SUNWING LOVES CUBA: And it’s not a one sided affair
After a two year pandemic enforced hiatus, Sunwing recently celebrated its first in-person event in the Toronto suburb of Vaughan. They dubbed it, “Sunwing Loves Cuba” and proved it with a big announcement. Sunwing Travel Group’s hotel management company will take over all 11 hotels on Cayo Largo, growing its portfolio in Cuba from 22 to 33 properties and making Blue Diamond Resorts the second largest hotel chain in Cuba with over 9,000 rooms in total.
Prior to the event Travel Industry Today had an opportunity to talk with Blue Diamond Resorts’ Managing Director, Cuba, Mohamad Fawzi, and Eric Rodriguez, Executive Vice President, Strategic Partnerships for Sunwing Travel Group.
“Cuba is a very important destination for us and we’ve grown phenomenally over the years,” said Rodriguez. “This, in addition to the growth of Blue Diamond Resorts, has given us a privileged position with the (Cuban) government in allowing us to take over Cayo Largo managing all the hotels on the island.”
This is a first – something that has never previously happened in Cuba – a single company, Blue Diamond Resorts, managing all the hotels in a destination. Both Rodriguez and Fawzi stressed the importance of that, including the key fact that the Sunwing Travel Group, has obtained an exclusive import license allowing the company to control what’s coming into the destination thereby making it possible for Canadians, especially families, to enjoy some of the same basic staples they would get at home.
“We’re able to bring in the things that don’t necessarily increase costs, but that Canadians want. Like Heinz ketchup, or mustard, or maple syrup, or peanut butter. Just simple things.” Said Rodriguez, noting that even on holiday people like to have access to familiar items. When I questioned why Canadians were not trying local food, both men agreed that while some adults will occasionally try the local cuisine, families with kids aren’t as adaptable.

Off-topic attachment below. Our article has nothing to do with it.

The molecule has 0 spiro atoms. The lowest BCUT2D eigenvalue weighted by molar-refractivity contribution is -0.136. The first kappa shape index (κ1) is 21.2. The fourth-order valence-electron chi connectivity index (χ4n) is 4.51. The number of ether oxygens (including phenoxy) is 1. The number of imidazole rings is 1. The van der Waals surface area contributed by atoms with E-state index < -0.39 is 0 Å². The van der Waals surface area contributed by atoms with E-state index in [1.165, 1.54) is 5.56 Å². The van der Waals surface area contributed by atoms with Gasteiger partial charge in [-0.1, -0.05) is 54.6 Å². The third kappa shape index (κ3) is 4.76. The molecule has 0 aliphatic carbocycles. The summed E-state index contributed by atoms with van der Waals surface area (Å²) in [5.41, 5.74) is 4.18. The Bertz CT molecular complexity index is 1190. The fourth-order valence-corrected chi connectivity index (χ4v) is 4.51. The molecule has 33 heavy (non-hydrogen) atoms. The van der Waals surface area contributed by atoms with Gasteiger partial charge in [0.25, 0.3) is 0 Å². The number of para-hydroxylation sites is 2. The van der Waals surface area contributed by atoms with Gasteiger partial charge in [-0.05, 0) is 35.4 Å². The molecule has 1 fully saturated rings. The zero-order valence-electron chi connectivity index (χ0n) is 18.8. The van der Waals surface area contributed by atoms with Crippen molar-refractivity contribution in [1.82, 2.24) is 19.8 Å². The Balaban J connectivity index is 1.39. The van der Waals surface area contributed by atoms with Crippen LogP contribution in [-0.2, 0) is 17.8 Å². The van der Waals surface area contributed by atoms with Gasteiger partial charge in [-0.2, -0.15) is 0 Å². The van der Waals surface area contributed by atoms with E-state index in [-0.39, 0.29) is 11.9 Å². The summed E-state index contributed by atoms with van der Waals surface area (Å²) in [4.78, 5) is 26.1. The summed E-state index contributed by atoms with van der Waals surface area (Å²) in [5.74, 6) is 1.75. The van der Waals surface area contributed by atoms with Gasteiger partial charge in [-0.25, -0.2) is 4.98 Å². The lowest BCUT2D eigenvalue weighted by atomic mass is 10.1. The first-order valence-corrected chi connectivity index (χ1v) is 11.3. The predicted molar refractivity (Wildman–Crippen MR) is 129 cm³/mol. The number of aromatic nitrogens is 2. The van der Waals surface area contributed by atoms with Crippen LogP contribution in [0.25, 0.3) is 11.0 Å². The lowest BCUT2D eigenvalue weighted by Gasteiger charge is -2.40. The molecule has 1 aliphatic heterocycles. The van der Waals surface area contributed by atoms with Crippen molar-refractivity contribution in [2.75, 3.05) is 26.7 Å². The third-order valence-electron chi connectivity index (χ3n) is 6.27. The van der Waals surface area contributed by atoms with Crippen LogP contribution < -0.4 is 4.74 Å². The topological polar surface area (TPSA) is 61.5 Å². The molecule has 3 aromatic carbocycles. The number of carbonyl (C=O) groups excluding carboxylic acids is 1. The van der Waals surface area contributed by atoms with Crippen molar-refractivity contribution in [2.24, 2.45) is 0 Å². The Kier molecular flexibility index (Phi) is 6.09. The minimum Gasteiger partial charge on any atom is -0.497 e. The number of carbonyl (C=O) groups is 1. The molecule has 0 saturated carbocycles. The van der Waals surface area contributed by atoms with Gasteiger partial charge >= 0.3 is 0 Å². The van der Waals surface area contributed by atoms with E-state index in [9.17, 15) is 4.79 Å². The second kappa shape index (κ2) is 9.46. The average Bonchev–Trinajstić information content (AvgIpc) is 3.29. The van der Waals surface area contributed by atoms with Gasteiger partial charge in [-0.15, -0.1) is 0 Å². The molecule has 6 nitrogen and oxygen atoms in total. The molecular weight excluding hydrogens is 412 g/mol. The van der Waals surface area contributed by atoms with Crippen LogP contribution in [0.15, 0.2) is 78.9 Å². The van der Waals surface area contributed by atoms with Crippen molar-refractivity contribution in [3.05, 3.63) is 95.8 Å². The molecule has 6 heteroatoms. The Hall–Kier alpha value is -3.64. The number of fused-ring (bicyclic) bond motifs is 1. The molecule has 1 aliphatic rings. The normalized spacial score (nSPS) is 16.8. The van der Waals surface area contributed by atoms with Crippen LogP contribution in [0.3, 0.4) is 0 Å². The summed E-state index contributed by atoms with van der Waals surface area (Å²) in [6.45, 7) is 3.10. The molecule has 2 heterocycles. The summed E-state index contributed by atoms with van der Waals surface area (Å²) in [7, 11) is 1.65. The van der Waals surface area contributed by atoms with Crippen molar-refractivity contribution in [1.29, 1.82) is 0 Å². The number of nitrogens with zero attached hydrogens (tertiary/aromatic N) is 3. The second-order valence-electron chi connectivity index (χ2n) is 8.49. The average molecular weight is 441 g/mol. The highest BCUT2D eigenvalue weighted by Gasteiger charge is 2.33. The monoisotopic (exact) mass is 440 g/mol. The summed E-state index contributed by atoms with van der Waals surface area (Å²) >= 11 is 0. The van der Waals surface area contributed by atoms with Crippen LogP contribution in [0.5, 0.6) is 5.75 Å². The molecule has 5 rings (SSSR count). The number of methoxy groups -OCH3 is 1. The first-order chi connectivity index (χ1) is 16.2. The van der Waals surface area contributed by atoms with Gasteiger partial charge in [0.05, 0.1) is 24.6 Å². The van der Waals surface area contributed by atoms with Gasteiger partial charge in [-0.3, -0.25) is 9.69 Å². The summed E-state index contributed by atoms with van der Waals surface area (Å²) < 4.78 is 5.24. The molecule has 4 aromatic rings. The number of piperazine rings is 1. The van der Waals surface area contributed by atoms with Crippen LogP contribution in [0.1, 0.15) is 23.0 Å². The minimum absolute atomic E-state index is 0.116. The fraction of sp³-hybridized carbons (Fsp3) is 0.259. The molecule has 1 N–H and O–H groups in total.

In fact, Rodriguez remembers visiting Cuba with his kids. “My son loved ketchup. He put ketchup on everything. And we would go to Costco, get the tub, and we’d put it in the luggage. And we’d bring that and Nutella. And then he was happy.”
More seriously, when it comes to Cuba, Sunwing has delivered, in terms of hotel management, as the tour company, and the Group as a whole. It was also one of the first companies to restart again when Cuba opened up after the pandemic.
Sunwing also has excellent relationships with government officials including the ex-Minister of Tourism, Manuel Marrero Cruz, who is now Prime Minister and Minister of Tourism Juan Carlos García.
Fawzi stresses that this is a unique time in Cuba. The country is very sensitized to tourism and they are open to finding solutions for various issues. The import license granted Sunwing being just one demonstration of that. Others include improving WiFi access and even easing the visa card process – looking to switch it from an actual card that tour operators must pre-purchase for passengers, to an easy to use App.
Cuba has always been an important destination for Sunwing, both as a hotel management operation and also as a tour company. It was one of the first companies to resume flights after the pandemic when Cuba opened up, says Rodriguez, and the management of all Cayo Largo hotels for a long term 10-year contract is a unique opportunity that Cuba has provided The Sunwing Travel Group.
As for the pandemic, Fawzi told us, it was hard of course like everywhere else and for a short time the country was closed. During that period many hotels naturally turned to local tourism to fill their rooms, though as the country opened up there’s less dependence on the domestic market.
Cuba has come through really well. Tourism in general is picking up, Europeans are coming back, as are visitors from Mexico, but Canadians are leading the return.
When in Toronto recently, Cuba’s Minister of Tourism Juan Carlos García confirmed the importance of Canadian tourism when he told the industry and media that Canada has returned to its place as the leading source market for tourism to Cuba. Changes in the US rules regarding travel to Cuba he said, caused US visitation to fluctuate wildly in recent years and has reminded Cuba who its friends are.
“We have always had a phase where they came, they took over and they left. It’s time to learn our lessons and remain faithful to the countries that have stayed with us, like Canada and Europe.”
First published at Travel Industry Today